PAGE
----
An additional limitation is the relatively small sample size. However, given the rarity of hypoparathyroidism (it is officially recognized as an orphan disease), the number of biopsies studied here is in fact quite significant. Furthermore, despite the sample size limitation, agreement between identical variables measured by 2-dimensional histomorphometry or 3-dimensional microcomputed tomography was excellent. The strong correlations we observed between traditional 2D histomorphometry and 3D microCT of iliac crest biopsies are consistent with previous studies in our laboratories and those of other investigators conducted in populations across a wide range of ages and diverse clinical diagnoses 2, 29-31. Recker et al. found strong correlations between microarchitectural variables measured by both techniques in 88 postmenopausal women, with correlations ranging from 0.60 for trabecular thickness to 0.83 for bone volume 31. We also observed strong relationships between 2D and 3D histomorphometry in transiliac crest biopsies from 44 men and women with mild primary hyperparathyroidism, ranging from 0.65 to 0.79 30, similar to the range we observed in this study (r values ranging from 0.52-0.89). In fact, in the current study, the direct comparisons between the 2D and 3D measurements suggest that the 3D methodolgy provides even greater sensitivity in assessment of BV/TV, Tb.Th, Tb.N and Tb.Sp. The positive Y-intercept indicates that the 3D measurement is able to detect parameters that are underestimated by the 2D measurement.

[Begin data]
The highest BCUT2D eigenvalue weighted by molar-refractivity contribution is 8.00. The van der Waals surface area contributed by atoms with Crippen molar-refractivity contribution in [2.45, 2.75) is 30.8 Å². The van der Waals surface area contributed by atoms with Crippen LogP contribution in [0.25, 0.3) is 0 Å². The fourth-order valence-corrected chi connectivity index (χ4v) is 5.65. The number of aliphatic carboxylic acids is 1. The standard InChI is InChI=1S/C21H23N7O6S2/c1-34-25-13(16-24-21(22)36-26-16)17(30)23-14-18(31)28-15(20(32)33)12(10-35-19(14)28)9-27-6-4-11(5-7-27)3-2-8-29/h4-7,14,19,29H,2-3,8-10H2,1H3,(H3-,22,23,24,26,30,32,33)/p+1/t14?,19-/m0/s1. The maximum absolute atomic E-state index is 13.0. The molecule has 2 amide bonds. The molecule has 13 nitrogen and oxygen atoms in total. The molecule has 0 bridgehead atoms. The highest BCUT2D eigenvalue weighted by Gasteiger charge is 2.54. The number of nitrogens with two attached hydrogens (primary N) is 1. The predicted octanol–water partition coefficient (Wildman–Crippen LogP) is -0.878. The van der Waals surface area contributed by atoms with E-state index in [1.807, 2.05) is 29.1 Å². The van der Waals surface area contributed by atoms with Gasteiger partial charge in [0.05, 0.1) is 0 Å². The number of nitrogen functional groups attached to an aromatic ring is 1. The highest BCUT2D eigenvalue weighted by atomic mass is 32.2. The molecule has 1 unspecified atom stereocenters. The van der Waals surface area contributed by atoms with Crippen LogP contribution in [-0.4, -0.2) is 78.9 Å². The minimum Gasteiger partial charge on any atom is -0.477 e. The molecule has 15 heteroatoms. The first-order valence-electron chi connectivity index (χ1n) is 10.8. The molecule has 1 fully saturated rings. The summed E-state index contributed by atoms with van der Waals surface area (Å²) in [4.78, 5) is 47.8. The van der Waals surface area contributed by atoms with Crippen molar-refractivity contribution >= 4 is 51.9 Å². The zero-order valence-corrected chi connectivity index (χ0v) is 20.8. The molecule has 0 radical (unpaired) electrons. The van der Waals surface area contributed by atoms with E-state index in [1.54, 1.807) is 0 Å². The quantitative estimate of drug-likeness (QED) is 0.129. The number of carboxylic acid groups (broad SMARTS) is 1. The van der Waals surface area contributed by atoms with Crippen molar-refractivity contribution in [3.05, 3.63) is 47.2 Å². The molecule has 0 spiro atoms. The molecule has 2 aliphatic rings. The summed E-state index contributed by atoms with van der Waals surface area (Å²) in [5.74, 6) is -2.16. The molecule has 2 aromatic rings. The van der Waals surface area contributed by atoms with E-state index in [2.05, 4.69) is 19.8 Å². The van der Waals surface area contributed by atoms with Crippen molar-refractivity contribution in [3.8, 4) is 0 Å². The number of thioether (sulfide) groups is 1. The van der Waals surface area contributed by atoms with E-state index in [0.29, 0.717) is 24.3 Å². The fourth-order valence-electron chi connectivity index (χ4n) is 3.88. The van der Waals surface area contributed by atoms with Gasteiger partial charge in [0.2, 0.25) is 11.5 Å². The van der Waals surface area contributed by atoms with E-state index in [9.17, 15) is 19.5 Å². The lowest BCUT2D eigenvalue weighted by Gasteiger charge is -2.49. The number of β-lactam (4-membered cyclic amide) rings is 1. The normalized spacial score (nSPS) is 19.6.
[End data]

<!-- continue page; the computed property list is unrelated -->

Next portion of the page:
We conclude that cancellous bone microarchitecture is markedly abnormal in hypoparathyroidism. It is possible that parathyroid hormone is required to maintain the normal structure of trabecular bone. How these changes in trabecular microarchitecture affect bone strength remains to be seen.

Acknowledgments

Funding Source: DK067619, DK 069350, FD-R-02525, AR 051454

Footnotes

Publisher's Disclaimer: This is a PDF file of an unedited manuscript that has been accepted for publication. As a service to our customers we are providing this early version of the manuscript. The manuscript will undergo copyediting, typesetting, and review of the resulting proof before it is published in its final citable form. Please note that during the production process errors may be discovered which could affect the content, and all legal disclaimers that apply to the journal pertain.

Conflict of Interest: All authors have no conflicts of interest